* Nominal wages up 2.5 pct in second quarter
* Inflation at its highest in over five years
* Real wages nonetheless up by 0.5 percent
* Chemical sector close to reaching wage deal
* Strong domestic demand drives overall growth (Adds wage negotiations in chemical sector)
By Michael Nienaber
BERLIN, Sept 20 (Reuters) - German real wages rose in the second quarter despite the highest inflation rate in more than five years, data showed on Thursday, suggesting that household spending will continue to drive growth in Europe’s largest economy.
Helped by record-high employment, inflation-busting wage deals and low borrowing costs, household spending has become an important and reliable growth driver, providing a buffer against trade-related risks stemming from rising protectionism.
Nominal wages increased by 2.5 percent from April to June while inflation rose to 2.0 percent year-on-year, leaving a real wage gain of 0.5 percent, the Federal Statistics Office said.
Among the sectors with the highest nominal wage increases were energy supply with 4.5 percent, manufacturing with 4.1 percent and real estate management with 3.7 percent.
“Inflation is expected to fall back below the two-percent mark in the coming months, while wages should continue to rise sharply in the face of strong demand for labour,” Stefan Kipar from BayernLB said.
“Real wages should therefore post bigger gains in the coming quarters which means that consumption will continue to fuel economic growth,” Kipar added.
In the chemical sector, employers and trade unions are currently negotiating a wage deal for 580,000 workers. The IG BCE union has demanded a pay hike of 6 percent for 12 months.
After making progress during talks that dragged into Wednesday night, an IG BCE spokesman said both sides were close to reaching a deal. In 2016, employers and unions agreed on a two-stage wage increase of 5.3 percent for 24 months.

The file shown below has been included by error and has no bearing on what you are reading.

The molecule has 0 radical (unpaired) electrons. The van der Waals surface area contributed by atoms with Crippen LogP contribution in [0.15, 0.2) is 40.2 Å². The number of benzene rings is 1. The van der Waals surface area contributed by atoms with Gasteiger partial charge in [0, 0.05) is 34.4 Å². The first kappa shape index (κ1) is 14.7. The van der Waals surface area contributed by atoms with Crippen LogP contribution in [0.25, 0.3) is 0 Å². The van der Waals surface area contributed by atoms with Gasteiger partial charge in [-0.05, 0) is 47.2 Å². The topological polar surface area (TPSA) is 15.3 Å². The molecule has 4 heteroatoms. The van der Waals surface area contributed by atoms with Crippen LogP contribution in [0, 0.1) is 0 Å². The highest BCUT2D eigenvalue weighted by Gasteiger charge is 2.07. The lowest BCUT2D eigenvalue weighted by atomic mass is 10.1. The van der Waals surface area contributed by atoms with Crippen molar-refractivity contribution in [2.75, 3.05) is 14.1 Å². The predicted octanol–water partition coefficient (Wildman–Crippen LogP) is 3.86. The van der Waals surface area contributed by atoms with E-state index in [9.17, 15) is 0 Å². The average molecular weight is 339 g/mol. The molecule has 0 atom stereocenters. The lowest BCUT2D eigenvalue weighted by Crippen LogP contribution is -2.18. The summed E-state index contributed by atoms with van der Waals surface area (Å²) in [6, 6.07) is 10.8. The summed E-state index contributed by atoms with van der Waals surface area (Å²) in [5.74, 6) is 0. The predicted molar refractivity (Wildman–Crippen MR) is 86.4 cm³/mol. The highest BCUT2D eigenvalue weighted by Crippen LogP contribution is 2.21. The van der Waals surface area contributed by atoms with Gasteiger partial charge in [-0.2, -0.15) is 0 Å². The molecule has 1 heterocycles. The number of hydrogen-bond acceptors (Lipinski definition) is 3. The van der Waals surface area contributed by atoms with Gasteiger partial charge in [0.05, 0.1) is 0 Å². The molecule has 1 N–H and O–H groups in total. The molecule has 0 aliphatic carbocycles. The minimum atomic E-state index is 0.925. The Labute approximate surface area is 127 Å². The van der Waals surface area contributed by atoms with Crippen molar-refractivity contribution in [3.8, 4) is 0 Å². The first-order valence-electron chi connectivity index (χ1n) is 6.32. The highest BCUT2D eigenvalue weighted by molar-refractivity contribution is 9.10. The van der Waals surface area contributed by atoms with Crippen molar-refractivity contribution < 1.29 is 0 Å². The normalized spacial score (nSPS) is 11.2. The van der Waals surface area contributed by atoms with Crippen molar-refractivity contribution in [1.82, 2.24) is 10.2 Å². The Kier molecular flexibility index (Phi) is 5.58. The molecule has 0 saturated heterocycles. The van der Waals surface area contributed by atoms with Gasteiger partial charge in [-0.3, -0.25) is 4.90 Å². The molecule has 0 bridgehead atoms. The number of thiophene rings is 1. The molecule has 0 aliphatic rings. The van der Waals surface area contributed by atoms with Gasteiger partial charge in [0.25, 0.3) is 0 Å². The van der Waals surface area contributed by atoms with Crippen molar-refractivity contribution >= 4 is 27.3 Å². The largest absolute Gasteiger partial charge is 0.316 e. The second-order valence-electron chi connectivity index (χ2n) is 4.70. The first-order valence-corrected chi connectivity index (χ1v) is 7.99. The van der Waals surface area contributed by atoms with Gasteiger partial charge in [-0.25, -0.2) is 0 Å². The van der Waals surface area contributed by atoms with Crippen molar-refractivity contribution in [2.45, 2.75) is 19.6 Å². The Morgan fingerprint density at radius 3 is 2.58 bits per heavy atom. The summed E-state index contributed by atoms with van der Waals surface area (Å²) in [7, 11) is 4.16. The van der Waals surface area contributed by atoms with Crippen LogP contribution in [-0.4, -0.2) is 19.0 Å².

Germany’s HDE retail association confirmed its forecast for nominal sales growth of 2 percent this year. It added, however, that consumer morale had become a bit clouded by political uncertainty.
Now in its ninth year, Germany’s economic upswing has led to record-low unemployment, soaring tax revenues and a massive budget surplus which enables the government to hike public spending without taking on new debt.
From January to August, tax revenues of the federal government and the 16 regional states rose 6.4 percent year-on-year, the finance ministry said in its monthly report. That is above the projected rise of 5.3 percent for the whole year.
The debt agency said on Thursday it was cutting its debt issuance plans for the fourth quarter by 2 billion euros ($2.34 billion) as the government has a budget surplus.
“The financing needs of the federal government and its special assets have decreased since the start of 2018,” the agency said in a statement.
Economy Minister Peter Altmaier said on Monday the economy is likely to grow by around 2 percent this year. This would be both below the government’s forecast of 2.3 percent and the calendar-adjusted growth rate of 2.5 percent achieved last year.
“The German economy remains on track for solid growth, even though the pace of expansion is likely to ease somewhat,” the finance ministry said.
It pointed to external risks such as an escalation of the trade dispute between the United States and China, further U.S. tariffs on European imports as well as the unclear outcome of Britain’s negotiations with the European Union about its departure from the bloc. (Reporting by Michael Nienaber; Editing by Adrian Croft and Hugh Lawson)